Journal Contents   |    
J Bone Joint Surg Am, 1918 Nov 01;s2-16(11):418-427
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a. A careful study of the anatomy and functions of the sacro-iliac joints precludes the possibility of subluxation or relaxation occurring except in severe crushing injuries or possibly during the later stages of pregnancy, when all pelvic ligaments are in a state of temporary relaxation.

b. The symptoms occurring in acute and chronic sacro-iliac lesions, as well as many of the sciaticas, are to be explained by sprains of the joint, the spasmodic action of the posterior musculature of the body and the sequelae resulting therefrom.

c. Manipulation for the cure of sacro-iliac lesions has, in the past, been practised by the average physician in a purely empirical way, realizing that it was of service in a certain number of cases. When performed with the definite idea of restoring the retracted muscles to a normal tension and the breaking down of periarticular adhesions, which may have formed as a sequence to the sprained joint, our efforts are guided by much more intelligence and foresight.

d. If sciatica is due to pressure upon the sacral plexus by direct impingement of the displaced joint surfaces, we would expect the pain and other sensory and motor disturbances to be more generally distributed to the pelvis and the entire lower extremity. Since sciatica is a rather late manifestation of the sacro-iliac lesion and is relieved immediately by stretching the retracted hamstring muscles, it would appear, in this instance at least, to be due to the irritation of the nerve as it passes between the bellies of the spasmodically retracted muscles.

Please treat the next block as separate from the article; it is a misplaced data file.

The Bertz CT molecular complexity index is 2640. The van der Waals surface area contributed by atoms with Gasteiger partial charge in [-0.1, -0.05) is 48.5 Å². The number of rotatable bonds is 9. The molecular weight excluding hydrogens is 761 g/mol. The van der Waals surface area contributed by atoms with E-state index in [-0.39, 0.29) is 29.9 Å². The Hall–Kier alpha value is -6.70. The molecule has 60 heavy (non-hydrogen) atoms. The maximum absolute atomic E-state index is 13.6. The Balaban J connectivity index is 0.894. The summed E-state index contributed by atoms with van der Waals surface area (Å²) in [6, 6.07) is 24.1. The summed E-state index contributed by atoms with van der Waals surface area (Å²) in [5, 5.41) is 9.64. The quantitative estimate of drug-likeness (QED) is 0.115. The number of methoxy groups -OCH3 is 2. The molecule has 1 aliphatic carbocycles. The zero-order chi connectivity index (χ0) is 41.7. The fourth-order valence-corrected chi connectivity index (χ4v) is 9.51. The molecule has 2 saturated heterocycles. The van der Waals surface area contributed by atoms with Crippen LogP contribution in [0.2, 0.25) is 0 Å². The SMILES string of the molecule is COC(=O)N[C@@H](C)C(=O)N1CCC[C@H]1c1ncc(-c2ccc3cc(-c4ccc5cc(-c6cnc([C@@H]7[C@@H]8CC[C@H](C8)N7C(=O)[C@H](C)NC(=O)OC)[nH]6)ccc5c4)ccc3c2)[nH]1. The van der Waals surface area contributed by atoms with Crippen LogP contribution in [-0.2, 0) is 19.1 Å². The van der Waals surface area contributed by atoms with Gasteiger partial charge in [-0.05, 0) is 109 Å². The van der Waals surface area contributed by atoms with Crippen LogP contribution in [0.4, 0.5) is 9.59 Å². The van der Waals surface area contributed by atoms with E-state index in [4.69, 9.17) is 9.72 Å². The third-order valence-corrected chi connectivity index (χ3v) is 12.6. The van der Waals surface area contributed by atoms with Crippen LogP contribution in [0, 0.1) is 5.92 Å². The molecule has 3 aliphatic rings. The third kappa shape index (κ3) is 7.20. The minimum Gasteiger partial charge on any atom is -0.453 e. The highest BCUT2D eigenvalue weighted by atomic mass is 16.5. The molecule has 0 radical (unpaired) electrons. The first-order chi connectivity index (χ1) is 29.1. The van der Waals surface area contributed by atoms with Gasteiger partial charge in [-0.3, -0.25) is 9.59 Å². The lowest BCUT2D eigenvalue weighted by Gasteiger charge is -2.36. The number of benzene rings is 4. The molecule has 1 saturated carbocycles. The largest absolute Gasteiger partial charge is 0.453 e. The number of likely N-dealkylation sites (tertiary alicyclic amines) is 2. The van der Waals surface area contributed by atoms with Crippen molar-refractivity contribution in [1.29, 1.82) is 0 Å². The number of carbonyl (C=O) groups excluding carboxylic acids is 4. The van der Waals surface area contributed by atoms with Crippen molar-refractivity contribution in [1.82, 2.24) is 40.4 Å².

e. On account of the frequent occurrence of anomalies of the spine and pelvis in this region, an x-ray examination can only be of positive value when checked up by a subsequent examination after a cure has been effected. The patient and the fluoroscopic tube must always be in the same relative position during each exposure in order to avoid deception. In differentiating other organic lesions, such as tuberculosis, syphilitic gumma, osteoarthritis, etc., the x-ray is of inestimable value.

f. Traumatic lesions of the lumbo-sacral articulation may simulate very closely, those of the sacro-iliac joint and may require a similar method of treatment for their relief.

g. The remarkable results achieved by bonesetters and osteopaths in the so-called "luxations" and "misplacements" of the lower spine or sacro-iliac joint, may be attributed to their manipulation of the joint and massage of the muscles, which may modify or relieve the symptoms after one or many treatments, depending upon how soon they give the patient the "proper twist."

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    These activities have been planned and implemented in accordance with the Essential Areas and policies of the Accreditation Council for Continuing Medical Education (ACCME) through the joint sponsorship of the American Academy of Orthopaedic Surgeons and The Journal of Bone and Joint Surgery, Inc. The American Academy of Orthopaedic Surgeons is accredited by the ACCME to provide continuing medical education for physicians.
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